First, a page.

HumanitiesWeb.org - John Dryden - the Supreme Lyrist [Quotations]
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John Dryden
Quotations



"Better shun the bait, than struggle in the snare."

"Let grace and goodness be the principal loadstone of thy affections. For love which hath ends, will have an end; whereas that which is founded on true virtue, will always continue."
 
"Set all things in their own peculiar place, and know that order is the greatest grace."
 
"Better shun the bait, than struggle in the snare."
 
"Love reckons hours for months, and days for years; every little absence is an age."
- Amphitryon
 
"Forgiveness to the injured does belong; they ne'er pardon who have done the wrong."
- The Conquest of Granada
 
"There is a pleasure sure in being mad, which none but madmen know!"
 
"Pains of love be sweeter far than all other pleasures are."
 
"My conversation is slow and dull; my humour saturine and reserved."
 
"In the first place, as he is the father of English poetry, I hold him in the same degree of veneration as the Grecians held Homer, or the Romans Virgil. He is a perpetual fountain of good sense; learned in all sciences; and, therefore, speaks properly on all subjects. As he knew what to say, so he knows also when to leave off; a continence which is practiced by few writers, and scarcely by any of the ancients, excepting Virgil and Horace... Chaucer followed Nature everywhere, but was never so bold to go beyond her.... He must have been a man of a most wonderful comprehensive nature, because, as it has been truly observed of him, he has taken into the compass of his Canterbury Tales the various manners and humors (as we now call them) of the whole English nation in his age. Not a single character has escaped him.... there is such a variety of game springing up before me that I am distracted in my choice, and know not which to follow. 'Tis sufficient to say, according to the proverb, that here is God's plenty."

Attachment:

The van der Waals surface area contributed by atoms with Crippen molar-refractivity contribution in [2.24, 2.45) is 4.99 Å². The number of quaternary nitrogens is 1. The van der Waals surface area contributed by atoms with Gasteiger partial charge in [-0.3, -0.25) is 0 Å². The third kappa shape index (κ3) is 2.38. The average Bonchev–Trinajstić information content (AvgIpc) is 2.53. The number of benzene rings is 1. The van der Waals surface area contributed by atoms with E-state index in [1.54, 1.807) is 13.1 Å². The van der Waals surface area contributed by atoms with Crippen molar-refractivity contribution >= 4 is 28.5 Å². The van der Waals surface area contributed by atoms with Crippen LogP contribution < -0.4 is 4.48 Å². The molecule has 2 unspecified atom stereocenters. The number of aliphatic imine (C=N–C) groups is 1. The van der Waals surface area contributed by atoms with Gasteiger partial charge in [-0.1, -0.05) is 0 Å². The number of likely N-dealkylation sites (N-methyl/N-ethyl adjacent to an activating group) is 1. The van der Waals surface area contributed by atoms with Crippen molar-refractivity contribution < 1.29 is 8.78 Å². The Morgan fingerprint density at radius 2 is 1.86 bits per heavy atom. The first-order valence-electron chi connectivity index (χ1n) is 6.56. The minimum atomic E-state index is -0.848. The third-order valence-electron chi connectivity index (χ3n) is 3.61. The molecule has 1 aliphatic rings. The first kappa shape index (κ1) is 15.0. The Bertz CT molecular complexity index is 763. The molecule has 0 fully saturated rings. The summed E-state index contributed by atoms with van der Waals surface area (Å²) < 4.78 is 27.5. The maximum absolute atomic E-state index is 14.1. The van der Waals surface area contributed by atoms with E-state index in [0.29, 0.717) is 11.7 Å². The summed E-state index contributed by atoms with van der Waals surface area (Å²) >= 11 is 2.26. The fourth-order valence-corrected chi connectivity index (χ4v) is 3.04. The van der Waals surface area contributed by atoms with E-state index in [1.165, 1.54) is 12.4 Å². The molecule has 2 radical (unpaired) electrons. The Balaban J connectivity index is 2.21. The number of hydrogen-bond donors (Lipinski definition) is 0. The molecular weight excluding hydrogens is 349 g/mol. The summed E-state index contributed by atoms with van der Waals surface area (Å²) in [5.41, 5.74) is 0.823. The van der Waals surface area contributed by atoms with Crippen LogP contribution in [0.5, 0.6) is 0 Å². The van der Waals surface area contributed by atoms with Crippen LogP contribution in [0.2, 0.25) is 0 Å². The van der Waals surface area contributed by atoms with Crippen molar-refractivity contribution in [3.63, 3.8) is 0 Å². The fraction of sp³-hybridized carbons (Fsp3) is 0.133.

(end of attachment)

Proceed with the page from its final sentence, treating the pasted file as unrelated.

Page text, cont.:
- From the Preface to his Fables Ancient and Modern of 1700
 
"We first make our habits, and then our habits make us. "
 
"He must have been a man of a most wonderful comprehensive nature, because, as it has been truly observed of him, he has taken into the compass of his Canterbury Tales the various manners and humours (as we now call them) of the whole English nation in his age. Not a single character has escaped him.... We have our fathers and great-grand-dames all before us as they were in Chaucer's days: their general characters are still remaining in mankind, and even in England, though they are called by other names than those of monks and friars and canons and lady abbesses and nuns; for mankind is ever the same, and nothing lost out of nature though everything is altered."
 
"Cousin Swift, you will never be a poet."
 
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